The tornado that touched down in Granbury has been given a preliminary EF-4 rating. That means the twister that touched down could have had winds up to 200 miles an hour. “One-hundred-sixty-six miles an hour to 200 miles an hour is the estimated wind speed of that tornado,” NWS meteorologist Dan Shoemaker explained. “And we don’t measure the winds, we look at the damage and then extrapolate that from the damage back to a wind speed.”
In Johnson County the tornado that touched down in Cleburne has been given a preliminary EF-3 rating. Weather investigators say the most significant damage was just east of Lake Pat Cleburne.
While the only deaths being reported are in Hood County and there was significant damage in Cleburne, those weren’t the only tornadoes that touched down on Wednesday. As of Thursday afternoon NWS officials estimate that 15 tornadoes touched down across North Texas.
Shoemaker said, “Until we can get all the team reports back and we hear from emergency managers in the other counties then we’ll have an actual number, but that could take a few days.”
Of the damage from the tornado estimated to have been a mile wide, Cleburne Mayor Scott Cain said, “We will respond. We will unite as a community. We will rebuild, and we will remain very close and we will make certain that everybody’s taken care of.”
The Cleburne Independent School District was closed on Thursday and Community Relations spokesperson Lisa Magers issued a statement saying, “With power outages and road conditions from Wednesday’s storms still a concern, all CISD campuses will remain closed through Friday, May 17.”
Late Thursday, the NWS confirmed an EF-1 tornado, measuring six miles wide and with winds of 90 miles per hour, touched down in Ellis County. Most of the destruction is centered in the City of Ennis. Leaders say the storm ripped a path of destruction a few miles long.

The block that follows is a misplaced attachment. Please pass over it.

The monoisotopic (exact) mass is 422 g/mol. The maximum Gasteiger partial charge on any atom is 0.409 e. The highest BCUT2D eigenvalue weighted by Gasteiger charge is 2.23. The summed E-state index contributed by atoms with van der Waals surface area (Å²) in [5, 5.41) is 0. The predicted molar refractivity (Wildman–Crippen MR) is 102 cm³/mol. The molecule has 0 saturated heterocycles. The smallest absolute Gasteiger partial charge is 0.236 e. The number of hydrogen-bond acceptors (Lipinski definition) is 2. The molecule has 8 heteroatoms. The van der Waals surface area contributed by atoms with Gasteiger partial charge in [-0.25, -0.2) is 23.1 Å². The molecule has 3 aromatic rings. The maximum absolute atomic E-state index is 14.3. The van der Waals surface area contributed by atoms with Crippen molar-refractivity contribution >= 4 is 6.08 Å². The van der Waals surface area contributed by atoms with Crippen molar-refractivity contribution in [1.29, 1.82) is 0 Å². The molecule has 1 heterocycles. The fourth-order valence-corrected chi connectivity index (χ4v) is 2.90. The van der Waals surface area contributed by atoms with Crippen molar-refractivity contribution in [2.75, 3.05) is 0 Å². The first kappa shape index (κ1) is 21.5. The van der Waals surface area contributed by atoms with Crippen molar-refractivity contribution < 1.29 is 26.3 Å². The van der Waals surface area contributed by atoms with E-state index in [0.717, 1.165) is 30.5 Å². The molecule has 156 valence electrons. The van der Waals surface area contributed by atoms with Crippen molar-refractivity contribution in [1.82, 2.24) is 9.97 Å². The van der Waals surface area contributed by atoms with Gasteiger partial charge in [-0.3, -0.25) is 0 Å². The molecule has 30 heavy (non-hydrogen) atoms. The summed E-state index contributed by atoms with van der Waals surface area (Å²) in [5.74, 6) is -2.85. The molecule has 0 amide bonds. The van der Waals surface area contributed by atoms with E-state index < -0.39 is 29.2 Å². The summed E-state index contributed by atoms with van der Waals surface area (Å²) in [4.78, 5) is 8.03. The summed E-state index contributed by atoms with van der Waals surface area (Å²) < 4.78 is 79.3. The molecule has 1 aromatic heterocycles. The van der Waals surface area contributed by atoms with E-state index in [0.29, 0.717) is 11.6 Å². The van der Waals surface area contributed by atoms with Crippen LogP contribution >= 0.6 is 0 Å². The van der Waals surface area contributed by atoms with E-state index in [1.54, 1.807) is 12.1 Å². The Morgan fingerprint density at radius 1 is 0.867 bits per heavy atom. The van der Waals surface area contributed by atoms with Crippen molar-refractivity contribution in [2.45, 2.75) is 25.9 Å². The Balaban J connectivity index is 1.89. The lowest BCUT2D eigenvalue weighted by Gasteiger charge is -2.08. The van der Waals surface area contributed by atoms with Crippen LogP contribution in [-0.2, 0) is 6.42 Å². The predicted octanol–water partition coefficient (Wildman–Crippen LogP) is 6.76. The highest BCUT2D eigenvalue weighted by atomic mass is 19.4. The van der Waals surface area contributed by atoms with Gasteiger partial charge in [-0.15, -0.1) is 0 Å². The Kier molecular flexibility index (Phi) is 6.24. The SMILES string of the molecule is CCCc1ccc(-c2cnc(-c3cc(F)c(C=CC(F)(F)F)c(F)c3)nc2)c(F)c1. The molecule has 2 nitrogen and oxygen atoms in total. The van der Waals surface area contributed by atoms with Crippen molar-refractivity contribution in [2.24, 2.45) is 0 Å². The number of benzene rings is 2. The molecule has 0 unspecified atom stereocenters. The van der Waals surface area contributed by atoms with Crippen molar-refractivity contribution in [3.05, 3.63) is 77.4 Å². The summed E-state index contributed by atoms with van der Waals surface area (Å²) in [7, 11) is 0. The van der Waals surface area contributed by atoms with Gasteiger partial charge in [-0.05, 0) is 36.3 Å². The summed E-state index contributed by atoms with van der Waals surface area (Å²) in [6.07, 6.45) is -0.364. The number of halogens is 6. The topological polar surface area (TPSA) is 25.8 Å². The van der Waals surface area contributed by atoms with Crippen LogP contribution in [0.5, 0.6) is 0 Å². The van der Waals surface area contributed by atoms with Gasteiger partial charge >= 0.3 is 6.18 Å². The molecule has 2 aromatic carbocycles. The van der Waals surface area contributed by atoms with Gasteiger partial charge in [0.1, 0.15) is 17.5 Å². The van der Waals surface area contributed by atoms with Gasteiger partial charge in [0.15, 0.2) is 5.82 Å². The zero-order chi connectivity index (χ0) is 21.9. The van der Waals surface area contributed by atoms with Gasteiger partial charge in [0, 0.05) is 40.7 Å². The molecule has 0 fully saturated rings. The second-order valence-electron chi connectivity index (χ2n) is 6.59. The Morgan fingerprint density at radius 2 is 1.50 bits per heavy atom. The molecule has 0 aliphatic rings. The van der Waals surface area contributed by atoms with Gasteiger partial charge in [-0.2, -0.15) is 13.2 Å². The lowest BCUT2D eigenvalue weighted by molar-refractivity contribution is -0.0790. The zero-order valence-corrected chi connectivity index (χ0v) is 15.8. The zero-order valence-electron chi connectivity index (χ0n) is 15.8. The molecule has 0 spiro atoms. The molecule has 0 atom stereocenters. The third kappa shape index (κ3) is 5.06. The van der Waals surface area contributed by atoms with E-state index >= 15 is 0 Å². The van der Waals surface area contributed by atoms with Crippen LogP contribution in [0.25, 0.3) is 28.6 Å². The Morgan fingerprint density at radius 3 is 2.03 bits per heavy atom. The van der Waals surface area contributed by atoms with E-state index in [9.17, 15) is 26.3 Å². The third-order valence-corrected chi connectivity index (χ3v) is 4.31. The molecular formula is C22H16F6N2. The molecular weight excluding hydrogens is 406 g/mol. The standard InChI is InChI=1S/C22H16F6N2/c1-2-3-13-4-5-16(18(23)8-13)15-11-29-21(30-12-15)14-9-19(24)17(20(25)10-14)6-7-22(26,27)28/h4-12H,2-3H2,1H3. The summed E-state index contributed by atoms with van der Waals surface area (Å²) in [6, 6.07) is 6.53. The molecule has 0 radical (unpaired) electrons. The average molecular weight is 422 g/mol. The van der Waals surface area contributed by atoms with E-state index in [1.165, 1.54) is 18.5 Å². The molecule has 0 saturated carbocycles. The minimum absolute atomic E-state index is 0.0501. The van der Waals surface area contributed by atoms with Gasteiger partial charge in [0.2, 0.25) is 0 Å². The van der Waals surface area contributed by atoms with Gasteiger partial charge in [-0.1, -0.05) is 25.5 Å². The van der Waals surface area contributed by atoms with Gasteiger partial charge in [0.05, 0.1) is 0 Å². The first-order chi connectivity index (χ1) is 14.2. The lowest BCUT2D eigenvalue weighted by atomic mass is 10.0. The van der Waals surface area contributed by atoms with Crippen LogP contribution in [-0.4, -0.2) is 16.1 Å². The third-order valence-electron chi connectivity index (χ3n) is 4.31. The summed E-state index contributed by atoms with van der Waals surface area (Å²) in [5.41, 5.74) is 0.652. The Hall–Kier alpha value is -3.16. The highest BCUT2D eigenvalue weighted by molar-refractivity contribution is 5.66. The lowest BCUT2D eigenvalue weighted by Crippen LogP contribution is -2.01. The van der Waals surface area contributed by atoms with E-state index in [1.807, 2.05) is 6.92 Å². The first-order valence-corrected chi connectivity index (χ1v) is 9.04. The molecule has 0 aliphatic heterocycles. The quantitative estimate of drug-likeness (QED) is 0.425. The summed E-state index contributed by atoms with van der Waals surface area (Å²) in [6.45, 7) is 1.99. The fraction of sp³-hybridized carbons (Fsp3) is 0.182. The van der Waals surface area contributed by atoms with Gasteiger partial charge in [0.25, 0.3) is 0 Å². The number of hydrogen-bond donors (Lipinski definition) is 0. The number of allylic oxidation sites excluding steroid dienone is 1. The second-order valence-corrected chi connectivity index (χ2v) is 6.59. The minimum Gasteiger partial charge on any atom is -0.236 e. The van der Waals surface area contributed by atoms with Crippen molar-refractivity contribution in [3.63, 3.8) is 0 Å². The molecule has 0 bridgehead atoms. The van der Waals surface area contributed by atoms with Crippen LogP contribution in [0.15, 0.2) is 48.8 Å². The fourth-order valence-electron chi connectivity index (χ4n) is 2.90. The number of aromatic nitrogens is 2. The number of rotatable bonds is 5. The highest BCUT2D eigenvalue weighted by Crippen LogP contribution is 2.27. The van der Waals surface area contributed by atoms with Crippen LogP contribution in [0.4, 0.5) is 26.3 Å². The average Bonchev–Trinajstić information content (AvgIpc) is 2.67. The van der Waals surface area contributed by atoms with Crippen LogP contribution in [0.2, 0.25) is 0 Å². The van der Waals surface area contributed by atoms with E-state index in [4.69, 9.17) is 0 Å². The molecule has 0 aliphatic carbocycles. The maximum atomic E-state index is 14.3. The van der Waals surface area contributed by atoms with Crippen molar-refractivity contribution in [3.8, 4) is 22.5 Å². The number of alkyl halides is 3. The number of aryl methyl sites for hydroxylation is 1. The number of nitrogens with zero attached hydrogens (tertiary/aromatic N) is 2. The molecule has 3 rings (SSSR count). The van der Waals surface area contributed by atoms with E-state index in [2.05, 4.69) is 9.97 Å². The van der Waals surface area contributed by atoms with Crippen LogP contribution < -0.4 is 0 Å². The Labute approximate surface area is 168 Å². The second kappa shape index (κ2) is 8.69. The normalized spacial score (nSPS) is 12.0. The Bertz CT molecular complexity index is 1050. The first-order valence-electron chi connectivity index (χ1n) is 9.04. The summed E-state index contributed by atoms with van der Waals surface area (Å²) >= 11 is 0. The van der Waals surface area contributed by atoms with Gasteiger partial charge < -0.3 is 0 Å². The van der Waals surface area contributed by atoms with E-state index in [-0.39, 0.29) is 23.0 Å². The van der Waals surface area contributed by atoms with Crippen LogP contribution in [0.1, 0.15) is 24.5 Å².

A total of 25 residences and 40 commercial buildings were seriously damaged in Ennis, including a number of locations in the historic downtown area. The Mayor of Ennis has already sent a request to Governor Perry asking that the city be declared a disaster area.
City Manager Steve Howerton said in the grand scheme of things are pretty good. “We’ve only had one very minor injury, it was a laceration to an arm and to a head resulting from broken glass. So we are blessed in that respect,” he said. “All of the critical infrastructure of the city is in place. Our hospital is in good condition. Our schools will all be open and observing their regular schedule today, so in that respect again, we’ve been spared.”
Thursday afternoon officials did confirm that damage caused in Parker County, in and around the Town of Millsap, was from a tornado. The twister that touched down in Millsap has been given a preliminary rating of EF-1. Winds from an EF-1 twister register between 86 and 110 miles an hour.
As of Thursday afternoon, the death toll from Wednesday night’s storms stood at six, with all of those deaths in the Rancho Brazos subdivision in Granbury. The identities of those killed, two women and four men, have not been released.
Storm and tornado damage left dozens of other people with injuries, and hundreds homeless. Officials with Oncor report some 8,500 people, across five counties remain without power.
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